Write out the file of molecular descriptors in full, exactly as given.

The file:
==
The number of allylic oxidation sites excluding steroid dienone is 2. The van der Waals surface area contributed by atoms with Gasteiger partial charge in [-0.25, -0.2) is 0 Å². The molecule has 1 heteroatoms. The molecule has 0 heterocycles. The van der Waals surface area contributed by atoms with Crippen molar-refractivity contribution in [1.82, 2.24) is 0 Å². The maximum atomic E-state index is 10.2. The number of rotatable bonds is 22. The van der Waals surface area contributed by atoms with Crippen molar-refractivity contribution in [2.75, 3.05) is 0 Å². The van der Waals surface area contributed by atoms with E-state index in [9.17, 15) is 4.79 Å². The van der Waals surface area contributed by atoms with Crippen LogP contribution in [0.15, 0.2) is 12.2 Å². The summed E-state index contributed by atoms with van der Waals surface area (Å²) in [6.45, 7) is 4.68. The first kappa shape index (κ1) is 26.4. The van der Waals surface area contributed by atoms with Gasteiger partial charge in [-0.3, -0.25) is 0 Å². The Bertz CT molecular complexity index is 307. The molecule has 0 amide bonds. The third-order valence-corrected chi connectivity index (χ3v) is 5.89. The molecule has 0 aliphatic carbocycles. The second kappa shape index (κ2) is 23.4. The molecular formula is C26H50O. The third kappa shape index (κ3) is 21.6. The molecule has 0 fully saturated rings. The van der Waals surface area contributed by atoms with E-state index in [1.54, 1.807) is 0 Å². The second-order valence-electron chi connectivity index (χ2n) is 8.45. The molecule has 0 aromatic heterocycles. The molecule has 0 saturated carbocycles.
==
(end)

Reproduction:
The number of allylic oxidation sites excluding steroid dienone is 2. The van der Waals surface area contributed by atoms with Gasteiger partial charge in [-0.25, -0.2) is 0 Å². The molecule has 1 heteroatoms. The molecule has 0 heterocycles. The van der Waals surface area contributed by atoms with Crippen molar-refractivity contribution in [1.82, 2.24) is 0 Å². The maximum atomic E-state index is 10.2. The number of rotatable bonds is 22. The van der Waals surface area contributed by atoms with Crippen molar-refractivity contribution in [2.75, 3.05) is 0 Å². The van der Waals surface area contributed by atoms with E-state index in [9.17, 15) is 4.79 Å². The van der Waals surface area contributed by atoms with Crippen LogP contribution in [0.15, 0.2) is 12.2 Å². The summed E-state index contributed by atoms with van der Waals surface area (Å²) in [6.45, 7) is 4.68. The first kappa shape index (κ1) is 26.4. The van der Waals surface area contributed by atoms with Gasteiger partial charge in [-0.3, -0.25) is 0 Å². The Bertz CT molecular complexity index is 307. The molecule has 0 amide bonds. The third-order valence-corrected chi connectivity index (χ3v) is 5.89. The molecule has 0 aliphatic carbocycles. The second kappa shape index (κ2) is 23.4. The molecular formula is C26H50O. The third kappa shape index (κ3) is 21.6. The molecule has 0 fully saturated rings. The van der Waals surface area contributed by atoms with E-state index in [1.54, 1.807) is 0 Å². The second-order valence-electron chi connectivity index (χ2n) is 8.45. The molecule has 0 aromatic heterocycles. The molecule has 0 saturated carbocycles.